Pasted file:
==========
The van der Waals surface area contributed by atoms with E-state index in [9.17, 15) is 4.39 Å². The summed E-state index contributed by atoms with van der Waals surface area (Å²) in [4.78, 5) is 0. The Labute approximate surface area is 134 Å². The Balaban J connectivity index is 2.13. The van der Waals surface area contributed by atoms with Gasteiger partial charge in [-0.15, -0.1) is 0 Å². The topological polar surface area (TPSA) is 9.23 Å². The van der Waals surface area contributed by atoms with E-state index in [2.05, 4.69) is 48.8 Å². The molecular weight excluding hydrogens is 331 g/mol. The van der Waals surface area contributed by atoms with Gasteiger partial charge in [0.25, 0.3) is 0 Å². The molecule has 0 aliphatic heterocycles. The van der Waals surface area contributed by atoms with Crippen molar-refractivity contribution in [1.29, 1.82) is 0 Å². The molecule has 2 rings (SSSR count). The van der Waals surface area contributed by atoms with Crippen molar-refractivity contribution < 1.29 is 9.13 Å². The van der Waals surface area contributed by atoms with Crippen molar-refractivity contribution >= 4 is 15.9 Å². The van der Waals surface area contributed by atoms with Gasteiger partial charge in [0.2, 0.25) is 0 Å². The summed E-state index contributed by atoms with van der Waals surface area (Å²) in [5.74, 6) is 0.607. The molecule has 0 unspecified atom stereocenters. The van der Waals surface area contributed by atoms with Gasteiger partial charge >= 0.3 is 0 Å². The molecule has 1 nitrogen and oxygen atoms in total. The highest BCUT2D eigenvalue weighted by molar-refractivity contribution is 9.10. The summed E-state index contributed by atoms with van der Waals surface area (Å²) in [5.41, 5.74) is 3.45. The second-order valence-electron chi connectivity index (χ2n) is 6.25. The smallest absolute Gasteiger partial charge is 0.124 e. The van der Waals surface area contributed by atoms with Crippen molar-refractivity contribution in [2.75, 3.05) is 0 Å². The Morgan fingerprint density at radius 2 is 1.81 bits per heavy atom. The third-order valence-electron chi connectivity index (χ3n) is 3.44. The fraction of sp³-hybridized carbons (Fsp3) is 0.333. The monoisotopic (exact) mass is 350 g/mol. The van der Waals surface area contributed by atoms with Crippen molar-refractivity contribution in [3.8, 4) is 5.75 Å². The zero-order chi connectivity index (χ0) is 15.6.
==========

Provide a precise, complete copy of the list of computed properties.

The van der Waals surface area contributed by atoms with E-state index in [9.17, 15) is 4.39 Å². The summed E-state index contributed by atoms with van der Waals surface area (Å²) in [4.78, 5) is 0. The Labute approximate surface area is 134 Å². The Balaban J connectivity index is 2.13. The van der Waals surface area contributed by atoms with Gasteiger partial charge in [-0.15, -0.1) is 0 Å². The topological polar surface area (TPSA) is 9.23 Å². The van der Waals surface area contributed by atoms with E-state index in [2.05, 4.69) is 48.8 Å². The molecular weight excluding hydrogens is 331 g/mol. The van der Waals surface area contributed by atoms with Gasteiger partial charge in [0.25, 0.3) is 0 Å². The molecule has 0 aliphatic heterocycles. The van der Waals surface area contributed by atoms with Crippen molar-refractivity contribution in [1.29, 1.82) is 0 Å². The molecule has 2 rings (SSSR count). The van der Waals surface area contributed by atoms with Crippen molar-refractivity contribution < 1.29 is 9.13 Å². The van der Waals surface area contributed by atoms with Crippen molar-refractivity contribution >= 4 is 15.9 Å². The van der Waals surface area contributed by atoms with Gasteiger partial charge in [0.2, 0.25) is 0 Å². The summed E-state index contributed by atoms with van der Waals surface area (Å²) in [5.74, 6) is 0.607. The molecule has 0 unspecified atom stereocenters. The van der Waals surface area contributed by atoms with Gasteiger partial charge >= 0.3 is 0 Å². The molecule has 1 nitrogen and oxygen atoms in total. The highest BCUT2D eigenvalue weighted by molar-refractivity contribution is 9.10. The summed E-state index contributed by atoms with van der Waals surface area (Å²) in [5.41, 5.74) is 3.45. The second-order valence-electron chi connectivity index (χ2n) is 6.25. The smallest absolute Gasteiger partial charge is 0.124 e. The van der Waals surface area contributed by atoms with Crippen molar-refractivity contribution in [2.75, 3.05) is 0 Å². The Morgan fingerprint density at radius 2 is 1.81 bits per heavy atom. The third-order valence-electron chi connectivity index (χ3n) is 3.44. The fraction of sp³-hybridized carbons (Fsp3) is 0.333. The monoisotopic (exact) mass is 350 g/mol. The van der Waals surface area contributed by atoms with Crippen molar-refractivity contribution in [3.8, 4) is 5.75 Å². The zero-order chi connectivity index (χ0) is 15.6.